311 reported rat sightings in NYC as of January 2013 (Screenshot of map via Gothamist)
If you ask a native New Yorker where to find rats in the City, they will probably answer, “everywhere.” Astute Untapped readers would single out the Greybar Building in Grand Central or union picket lines. Well, a new interactive map released by the NYC Dept. of Health and Mental Hygiene gets even more specific. The Rat Information Portal (RIP) was set up to archive rat inspection data. Findings from the Health Department’s inspections are searchable by address, or by borough, block and lot, displaying data from September 2009 until the present. Last year, Gothamist took a look at 311 reported rat sightings which yielded the above map.
Using information from past inspections, the Dept. of Health and Mental Hygiene shows the status of rats in NYC block by block, building by building. (Screenshot of map via NYC DOHM)
Enter your address to the map in the NYC DOHM site to see the results of past inspections at your location. The search brings you findings from the inspection whether or not they have since been rectified. A disclaimer on the DOHM site notes that the information on the site is forwarded to the proper city agency in the cases of parks, public housing, or schools for necessary follow-up. Additionally, numbers from a recent “Rat Indexing” initiative conducted in the Bronx and Manhattan, which involved “inspecting most properties even if no complaint has been received,” fill out practically every square mile of those two boroughs with even more information. Queens, Staten Island, and Brooklyn’s data points are considerably more sparse.
The City also uses 311 as a catch-all for reported rat sightings. The sheer number of 311 calls by zip code (as of January 2013) has been put together in this map by Gothamist. It shows some of the hot spots for rats include the Lower East River crossings, Williamsburg, and the Upper West Side of Manhattan. The colors of the map may be misleading as the above inset shows. Staten Island is not a wasteland where rats roam unreported, but rather the sheer density of population in some areas amount to not only more rats but more reported rat sightings, this results in neighborhoods with almost 400 reported rat sightings still showing up green compared to the areas with far more reports.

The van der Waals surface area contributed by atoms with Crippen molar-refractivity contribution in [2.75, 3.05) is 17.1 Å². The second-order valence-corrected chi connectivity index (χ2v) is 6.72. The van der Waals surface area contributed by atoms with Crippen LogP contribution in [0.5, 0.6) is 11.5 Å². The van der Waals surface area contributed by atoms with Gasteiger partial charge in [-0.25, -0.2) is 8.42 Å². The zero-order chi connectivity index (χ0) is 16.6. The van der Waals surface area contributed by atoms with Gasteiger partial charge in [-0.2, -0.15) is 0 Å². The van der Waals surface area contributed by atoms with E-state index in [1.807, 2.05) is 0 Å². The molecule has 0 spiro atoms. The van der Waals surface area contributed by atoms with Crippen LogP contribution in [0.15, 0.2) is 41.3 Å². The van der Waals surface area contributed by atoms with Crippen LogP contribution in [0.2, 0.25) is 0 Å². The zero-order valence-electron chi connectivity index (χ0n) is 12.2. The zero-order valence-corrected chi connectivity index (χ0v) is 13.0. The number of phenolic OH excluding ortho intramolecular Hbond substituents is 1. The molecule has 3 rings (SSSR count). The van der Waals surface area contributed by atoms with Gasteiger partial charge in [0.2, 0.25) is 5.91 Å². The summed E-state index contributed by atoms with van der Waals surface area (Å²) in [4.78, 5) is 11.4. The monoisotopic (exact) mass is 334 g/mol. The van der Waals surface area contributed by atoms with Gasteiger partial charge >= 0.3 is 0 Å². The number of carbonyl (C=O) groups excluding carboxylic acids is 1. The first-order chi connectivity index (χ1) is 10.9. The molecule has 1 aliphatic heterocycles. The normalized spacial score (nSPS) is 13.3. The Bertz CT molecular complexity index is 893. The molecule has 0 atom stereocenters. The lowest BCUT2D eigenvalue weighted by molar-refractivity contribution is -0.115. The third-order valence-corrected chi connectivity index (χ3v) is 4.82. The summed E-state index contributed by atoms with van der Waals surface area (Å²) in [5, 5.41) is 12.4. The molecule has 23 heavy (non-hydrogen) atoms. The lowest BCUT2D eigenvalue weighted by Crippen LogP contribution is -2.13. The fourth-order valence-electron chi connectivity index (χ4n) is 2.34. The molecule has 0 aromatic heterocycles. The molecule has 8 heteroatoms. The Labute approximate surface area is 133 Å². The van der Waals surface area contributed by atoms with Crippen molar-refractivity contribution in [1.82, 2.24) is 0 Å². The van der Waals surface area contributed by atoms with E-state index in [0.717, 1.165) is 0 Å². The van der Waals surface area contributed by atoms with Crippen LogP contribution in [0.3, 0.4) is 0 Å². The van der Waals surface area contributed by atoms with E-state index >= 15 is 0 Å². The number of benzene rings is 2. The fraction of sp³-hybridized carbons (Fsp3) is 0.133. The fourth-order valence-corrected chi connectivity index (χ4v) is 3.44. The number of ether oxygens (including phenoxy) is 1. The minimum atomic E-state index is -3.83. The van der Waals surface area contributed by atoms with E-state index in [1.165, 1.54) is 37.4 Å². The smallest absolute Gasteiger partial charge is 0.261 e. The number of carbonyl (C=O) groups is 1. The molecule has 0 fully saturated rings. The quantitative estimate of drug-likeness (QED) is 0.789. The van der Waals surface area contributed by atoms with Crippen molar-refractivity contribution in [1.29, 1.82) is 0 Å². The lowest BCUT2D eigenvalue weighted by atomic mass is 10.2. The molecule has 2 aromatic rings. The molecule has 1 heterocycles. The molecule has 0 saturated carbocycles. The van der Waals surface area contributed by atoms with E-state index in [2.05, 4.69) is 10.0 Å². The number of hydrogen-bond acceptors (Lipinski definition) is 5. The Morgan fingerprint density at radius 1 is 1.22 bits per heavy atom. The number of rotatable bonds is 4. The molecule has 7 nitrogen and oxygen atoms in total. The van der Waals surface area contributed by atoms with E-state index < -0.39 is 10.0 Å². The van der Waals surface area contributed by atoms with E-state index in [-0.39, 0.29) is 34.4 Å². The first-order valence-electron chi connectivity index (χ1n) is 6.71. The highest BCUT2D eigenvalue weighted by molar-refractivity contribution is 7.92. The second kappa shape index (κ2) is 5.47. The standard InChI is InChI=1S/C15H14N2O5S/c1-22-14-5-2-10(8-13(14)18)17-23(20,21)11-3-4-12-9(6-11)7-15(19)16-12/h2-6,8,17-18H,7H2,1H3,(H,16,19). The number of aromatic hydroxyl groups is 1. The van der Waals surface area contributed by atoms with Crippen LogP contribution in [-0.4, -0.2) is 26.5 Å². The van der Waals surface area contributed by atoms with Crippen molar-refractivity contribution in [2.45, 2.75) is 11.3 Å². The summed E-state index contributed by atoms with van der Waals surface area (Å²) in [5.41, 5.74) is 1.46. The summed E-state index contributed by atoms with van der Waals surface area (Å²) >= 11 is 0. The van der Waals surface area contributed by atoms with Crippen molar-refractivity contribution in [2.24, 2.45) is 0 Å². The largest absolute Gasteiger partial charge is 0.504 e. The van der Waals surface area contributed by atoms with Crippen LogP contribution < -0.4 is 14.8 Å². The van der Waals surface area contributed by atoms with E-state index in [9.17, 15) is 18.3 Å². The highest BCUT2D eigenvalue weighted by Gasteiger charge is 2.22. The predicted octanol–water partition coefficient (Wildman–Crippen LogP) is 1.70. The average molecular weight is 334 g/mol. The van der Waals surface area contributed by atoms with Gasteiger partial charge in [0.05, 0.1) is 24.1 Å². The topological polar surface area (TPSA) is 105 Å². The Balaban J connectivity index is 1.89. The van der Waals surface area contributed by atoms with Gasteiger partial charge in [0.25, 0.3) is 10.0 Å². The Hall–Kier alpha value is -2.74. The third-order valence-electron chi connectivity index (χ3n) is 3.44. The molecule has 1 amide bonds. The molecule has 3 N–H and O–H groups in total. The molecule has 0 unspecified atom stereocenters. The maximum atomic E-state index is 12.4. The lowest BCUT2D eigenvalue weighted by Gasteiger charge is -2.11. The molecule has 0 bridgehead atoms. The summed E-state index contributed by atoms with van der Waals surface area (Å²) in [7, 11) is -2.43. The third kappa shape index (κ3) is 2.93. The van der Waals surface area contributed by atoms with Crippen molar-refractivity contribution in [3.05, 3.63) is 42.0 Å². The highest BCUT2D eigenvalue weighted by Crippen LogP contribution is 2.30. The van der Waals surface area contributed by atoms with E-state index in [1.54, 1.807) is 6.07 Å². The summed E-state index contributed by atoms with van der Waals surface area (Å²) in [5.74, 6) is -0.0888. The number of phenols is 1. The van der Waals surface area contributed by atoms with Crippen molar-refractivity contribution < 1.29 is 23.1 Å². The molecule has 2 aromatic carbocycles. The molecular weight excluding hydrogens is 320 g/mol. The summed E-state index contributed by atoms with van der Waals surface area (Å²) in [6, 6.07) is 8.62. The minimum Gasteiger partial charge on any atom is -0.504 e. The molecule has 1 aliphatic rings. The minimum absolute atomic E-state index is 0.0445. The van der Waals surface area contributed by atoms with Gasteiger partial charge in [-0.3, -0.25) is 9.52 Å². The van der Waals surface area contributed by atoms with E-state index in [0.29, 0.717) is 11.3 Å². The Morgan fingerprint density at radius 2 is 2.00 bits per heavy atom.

In our past coverage of rats in New York City, we covered Robert Sullivan’s book Rats: Observations on the History and Habitat of the City’s Most Unwanted Inhabitants. Sullivan marvels at the evolution of these household pests in large cities like NYC, calling them our “mirror species.” They live wherever humans live and “have conquered every continent that humans have conquered.” An interesting perspective on something many have come to find as a nuisance.